An emission control area for sulphur oxides in the Mediterranean is not a panacea, but it would open new possibilities for the region’s future while contributing to its health, writes Gaetano Leone.
Gaetano Leone is coordinator of the Mediterranean Action Plan, a multilateral environmental agreement in the context of the Regional Seas Programme of the United Nations Environment Programme (UNEP).
Under COVID-19 lockdowns, many took to the internet to enthuse about clean air and blue skies. The confined masses shared pictures of wild animals roaming in deserted cities, including a photo purporting to show dolphins in the canals of Venice. Some of those photos may have been inaccurate or outright fake, but the enthusiasm signalled a longing for a healthy environment.
In the search for the pandemic’s silver lining, there may be a temptation to accept that healing the environment comes with plunging millions into joblessness as economies grind to a halt. We must reject this notion because the health of nature and the wellbeing of humans go hand in hand.
Over the last few months, UNEP has repeatedly called upon governments to build back greener. UNEP’s Mediterranean Action Plan (UNEP/MAP)—which works to underpin the implementation of the Convention for the Protection of the Marine Environment and the Coastal Region of the Mediterranean (Barcelona Convention) by 21 Mediterranean countries and the European Union—has called for a green renaissance in Mare Nostrum.
As the region continues to grapple with a set of intertwined crises, which now includes the coronavirus pandemic, the journey to a green recovery may begin with relatively small steps.
Meeting in Naples, Italy, on 2-5 December 2019, the Contracting Parties to the Barcelona Convention adopted a “Roadmap for a Proposal for the Possible Designation of the Mediterranean Sea, as a whole, as an Emission Control Area for Sulphur Oxides Pursuant to MARPOL Annex VI, within the Framework of the Barcelona Convention”. Although it was tabled before the pandemic, the proposal epitomises the kind of steps needed to build back greener in the region. Mediterranean leaders have an opportunity to demonstrate that they mean green business.
The proposed Emission Control Area for Sulphur Oxides in the Mediterranean (Med SOx ECA) would cap Sulphur Oxides (Sox) content in fuel oil burnt by ships at one fifth of the legal limit currently in place.
According to a study commissioned by the Regional Marine Pollution Emergency Response Centre for the Mediterranean Sea (REMPEC), the UNEP/MAP Regional Activity Centre jointly administered with the International Maritime Organisation (IMO), Med SOx ECA would translate to a 78.7% drop in Sox emissions. In addition, emissions of particulate matter (PM 2.5) would also be slashed by 23.7%.
In the Mediterranean, which hosts the world’s busiest shipping lanes, effects of this magnitude would matter greatly, especially in the populous coastal zones.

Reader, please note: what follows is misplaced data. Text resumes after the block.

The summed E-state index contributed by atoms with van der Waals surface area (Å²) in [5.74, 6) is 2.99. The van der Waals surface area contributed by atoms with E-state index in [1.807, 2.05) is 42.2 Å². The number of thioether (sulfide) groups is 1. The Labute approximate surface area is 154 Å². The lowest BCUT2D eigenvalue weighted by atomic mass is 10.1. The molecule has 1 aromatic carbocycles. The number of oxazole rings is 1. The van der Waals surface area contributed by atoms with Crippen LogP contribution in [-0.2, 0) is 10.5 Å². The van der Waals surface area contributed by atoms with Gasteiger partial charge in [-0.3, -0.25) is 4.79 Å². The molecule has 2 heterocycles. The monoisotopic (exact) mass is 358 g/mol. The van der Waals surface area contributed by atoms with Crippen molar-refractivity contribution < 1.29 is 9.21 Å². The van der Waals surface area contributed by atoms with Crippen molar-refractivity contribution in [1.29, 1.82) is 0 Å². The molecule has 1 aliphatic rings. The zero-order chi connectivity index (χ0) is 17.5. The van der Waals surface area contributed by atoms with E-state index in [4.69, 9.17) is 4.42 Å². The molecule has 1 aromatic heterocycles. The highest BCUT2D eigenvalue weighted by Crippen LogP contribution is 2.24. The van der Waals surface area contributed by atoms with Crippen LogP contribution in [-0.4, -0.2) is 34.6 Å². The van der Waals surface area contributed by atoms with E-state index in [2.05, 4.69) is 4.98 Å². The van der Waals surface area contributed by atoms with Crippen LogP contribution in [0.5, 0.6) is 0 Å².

Exposure to certain concentrations of air pollutants is linked to risks of contracting lung cancer, cardiovascular illnesses and asthma. Cleaner air means better health, including a reduced vulnerability to COVID-19—known to take acute forms when the virus encounters underlying conditions—and other ailments of its ilk. Med SOx ECA would bring significant benefits for the environment, too. When released in the atmosphere, Sulphur Oxides can cause acid rain and exacerbate ocean acidification. Curbing SOx emissions would also yield improvements in visibility both inland and at sea across large swathes of North Africa and in the Straits of Gibraltar.
The arguments in favor of Med SOx ECA are compelling. Acting on them would entail and demonstrate strong leadership. At this time further commitment is needed to cement agreement and move forward with the proposal. Regional solidarity in the spirit of the Barcelona Convention, including through technology transfer and capacity building, would go a long way in assuaging concerns about possible difficulties in dealing with the regulatory, technical and economic implications of the proposal.
If it sees the light of day, the positive ripple effect of Med SOX ECA would go beyond the shipping sector to sweep through the Blue Economy and its multiple interfaces with land-based revenue-generating pursuits. It would send a signal to market forces telling them that it is time to shift the needle. An Emission Control Area for Sulphur Oxides in the Mediterranean is not a panacea, but it would open new possibilities for the region’s future while contributing to its health.
As we mark the first observance of the International Day of Clean Air for Blue Skies on 7 September, let us hope that the Med Sox ECA will be the breeze that fills the sails and pushes the sustainability ship forward.